A few of the hands nearby heard and shook their heads sadly. Poor girl. Not a one of them had the heart to remind her that her father, the good Captain Alcott, was more than a year overdue now. The odds of the man returning to his family went down with each day that passed. Jimmy just smiled sadly. He was used to Miss Sarah and her ways.
"Well, come have a seat and practice your knots until the ship comes in."
She climbed up onto a crate and fished two lengths of cord out of the small bag she carried.

The sound of a bell ringing was what broke her concentration. She nearly had the marlinspike hitch mastered. Just a bit more practice and she'd have it for sure.
"They've made port, Miss Sarah, and the gangplank's down."
Scrambling, she slid down in a manner she was quite certain didn't befit a girl of her age and station and she didn't care. Her eyes were only for the ship. It was a smaller vessel than her father's and she sailed under the Union Jack. The Catherine Ann, named for Sarah's mother, was a three masted vessel and this girl was a two. Nevertheless, she waited to see if perhaps the captain had news of a Captain Alcott who sailed under the Stars and Stripes.
The crew began to unload cargo and Sarah could hear the officers organizing the effort. She would have to wait until they disembarked. She watched the crates being brought up out of the hold and wondered what they carried. Maybe spices and dyes like her father so often carried. Or the fancy fabrics her mother liked to buy. Then her gaze settled on something that made her blood run cold and her spirits sink. She remembered when her father had had the figurehead installed on the ship with the same bright gold hair and green eyes her mother had, saying this way his Catherine would always keep watch over him. That way, he would always come home to their children. So why did this strange ship have her Papa's figurehead? Protocol and politeness demanded that she wait and speak to the captain when he'd stepped onto the dock. Protocol be damned, she wanted answers. Hiking up her skirts, she ran up the gangplank before anyone could stop her. When she found the captain, he was on the deck yelling down to someone in the hold.
"Be careful! Dammit, man, we got you this far. Don't die on the steps."
"Excuse me, Captain?"
If the captain was surprised to see a young woman standing on his ship, he hid it well.
"Yes, Miss?"
She took a breath, drawing courage as best she could.
"Captain, I was wondering if you could explain why you have my father's figurehead among your cargo."
She did her best to sound calm and to ignore the wood on wood thumping noise coming up from the hold behind her.
"Your father's, you say? Are you Miss Sarah Alcott, then?"
Her eyes widened as the man smiled.
"He's told me quite a bit about you and your brother."
The thumping came faster now and Sarah whirled around to see the source. Her father, leaning on a crutch and making his way to her as quickly as he could.
"Papa!"
She threw her arms around his waist and he held her tightly.
"I told you I'd be back, little one. It just took me a bit."
"Papa, what happened?"
He shook his head a little.
"We went down in a storm. Luckily for me, I grabbed the figurehead when she broke off and we floated to shore. I think your Mama was watching out for me from Heaven. I broke my leg, but I'm home now."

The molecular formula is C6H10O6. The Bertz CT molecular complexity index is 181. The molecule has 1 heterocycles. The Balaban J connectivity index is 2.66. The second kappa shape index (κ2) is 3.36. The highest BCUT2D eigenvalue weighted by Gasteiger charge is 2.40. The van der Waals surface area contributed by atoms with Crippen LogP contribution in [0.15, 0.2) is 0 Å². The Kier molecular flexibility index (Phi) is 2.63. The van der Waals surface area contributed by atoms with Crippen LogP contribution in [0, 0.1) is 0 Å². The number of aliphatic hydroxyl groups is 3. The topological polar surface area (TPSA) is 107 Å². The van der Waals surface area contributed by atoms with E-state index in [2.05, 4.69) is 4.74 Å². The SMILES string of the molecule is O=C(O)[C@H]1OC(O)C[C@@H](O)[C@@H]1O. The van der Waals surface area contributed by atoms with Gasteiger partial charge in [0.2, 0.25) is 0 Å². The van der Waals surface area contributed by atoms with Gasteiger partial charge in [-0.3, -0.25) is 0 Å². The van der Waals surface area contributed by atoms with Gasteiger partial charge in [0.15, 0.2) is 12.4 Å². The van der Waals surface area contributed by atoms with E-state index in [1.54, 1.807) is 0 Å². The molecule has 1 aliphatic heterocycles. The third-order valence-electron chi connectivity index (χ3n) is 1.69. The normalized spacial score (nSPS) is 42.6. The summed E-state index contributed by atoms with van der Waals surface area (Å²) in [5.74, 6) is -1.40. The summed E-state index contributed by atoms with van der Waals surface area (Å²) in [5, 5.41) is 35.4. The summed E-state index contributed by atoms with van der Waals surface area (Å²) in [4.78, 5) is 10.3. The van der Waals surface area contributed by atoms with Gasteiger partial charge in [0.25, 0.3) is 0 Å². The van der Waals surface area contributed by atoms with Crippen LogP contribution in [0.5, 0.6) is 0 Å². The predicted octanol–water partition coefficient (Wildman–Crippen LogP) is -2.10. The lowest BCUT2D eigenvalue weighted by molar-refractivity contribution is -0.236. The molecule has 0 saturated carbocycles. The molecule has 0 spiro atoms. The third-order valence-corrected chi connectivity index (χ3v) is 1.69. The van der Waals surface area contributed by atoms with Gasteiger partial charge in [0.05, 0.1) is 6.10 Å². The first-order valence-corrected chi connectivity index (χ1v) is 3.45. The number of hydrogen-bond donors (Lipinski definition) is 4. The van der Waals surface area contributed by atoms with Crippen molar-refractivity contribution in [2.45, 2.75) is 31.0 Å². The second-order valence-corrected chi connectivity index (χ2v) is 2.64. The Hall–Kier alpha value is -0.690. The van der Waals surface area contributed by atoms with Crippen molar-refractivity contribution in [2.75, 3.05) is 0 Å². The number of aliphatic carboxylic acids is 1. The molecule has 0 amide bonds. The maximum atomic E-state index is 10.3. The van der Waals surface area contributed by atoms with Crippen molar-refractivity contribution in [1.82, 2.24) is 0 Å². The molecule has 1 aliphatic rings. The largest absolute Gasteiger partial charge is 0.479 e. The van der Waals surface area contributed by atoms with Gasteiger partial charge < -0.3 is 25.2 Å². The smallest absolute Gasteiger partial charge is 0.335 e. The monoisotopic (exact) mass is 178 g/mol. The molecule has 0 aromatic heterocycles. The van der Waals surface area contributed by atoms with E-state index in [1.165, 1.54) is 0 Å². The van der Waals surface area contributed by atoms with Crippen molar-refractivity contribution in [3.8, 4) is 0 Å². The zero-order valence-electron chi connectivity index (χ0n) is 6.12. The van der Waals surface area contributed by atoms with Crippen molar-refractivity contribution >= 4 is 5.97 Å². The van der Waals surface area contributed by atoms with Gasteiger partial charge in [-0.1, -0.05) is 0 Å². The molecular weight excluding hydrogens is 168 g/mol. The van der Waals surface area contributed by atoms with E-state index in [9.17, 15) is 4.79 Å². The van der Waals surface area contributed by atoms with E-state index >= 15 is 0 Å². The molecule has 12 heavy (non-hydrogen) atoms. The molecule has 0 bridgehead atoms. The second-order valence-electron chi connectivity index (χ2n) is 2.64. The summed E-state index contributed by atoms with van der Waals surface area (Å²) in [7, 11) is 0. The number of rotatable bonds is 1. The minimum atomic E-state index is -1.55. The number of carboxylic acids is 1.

Jolly Roger

She flew the Jolly Roger high above her deck. The old wave-rider cut through the storm, her keel a fine steel blade in her captain’s hand. And that redoubtable old captain stood at the helm with her face pointed into the storm as she made for the eye. The Jolly Roger flapped and twisted in the gale, wrapping itself soaked around the mast. Then they burst into the silence. The eye of the storm loomed heavily, more fearsome even than the storm itself in its deathly silence. The captain let her gaze fall now to her ship, exploring every timber and beam and patch of canvas. Then she let out a sigh. A hatch opened and a small boy stepped out, his red hair bright against the blackened tar timbers and storm tossed sky.

“Mama?”

Nearly there, my buck. Nearly there.”

Lights

The water was calm and still as the ship steamed through the night. One figure stood on the deck, leaning against the rails. He was watching the lights that flickered and played not in the sky, but under the waves. Most nights, he watched them, wondering. Tonight, tonight though, he was going to try something new. He took the sealed bottle out of his hand and dropped it off the back rail, watching it sink. After a minute or so, he couldn’t see it anymore and so he returned to watching the lights.

The next night, he went back to the rail and watched the lights. They were just reflections. That’s what the other men in the crew said. He wasn’t so sure. There had to be something more to this. That was when something thunked onto the deck near his foot with a little splash. The bottle. He picked it up and realized it was open and there was something new inside. The letter he’d written was gone, replaced with a picture drawn in ink of a woman. Well, her top half was a woman. The bottom half was tentacled, almost like an octopus. He laughed aloud and ran to grab his old polaroid to send her a picture of himself and the simple note. “Want to meet?”

Recovered Scientific Log

October 15
We have arrived in the observation region and begun taking exploratory samples of water chemistry. Results will be included. We have also begun the preparations to deploy the deep-sea rover.

October 18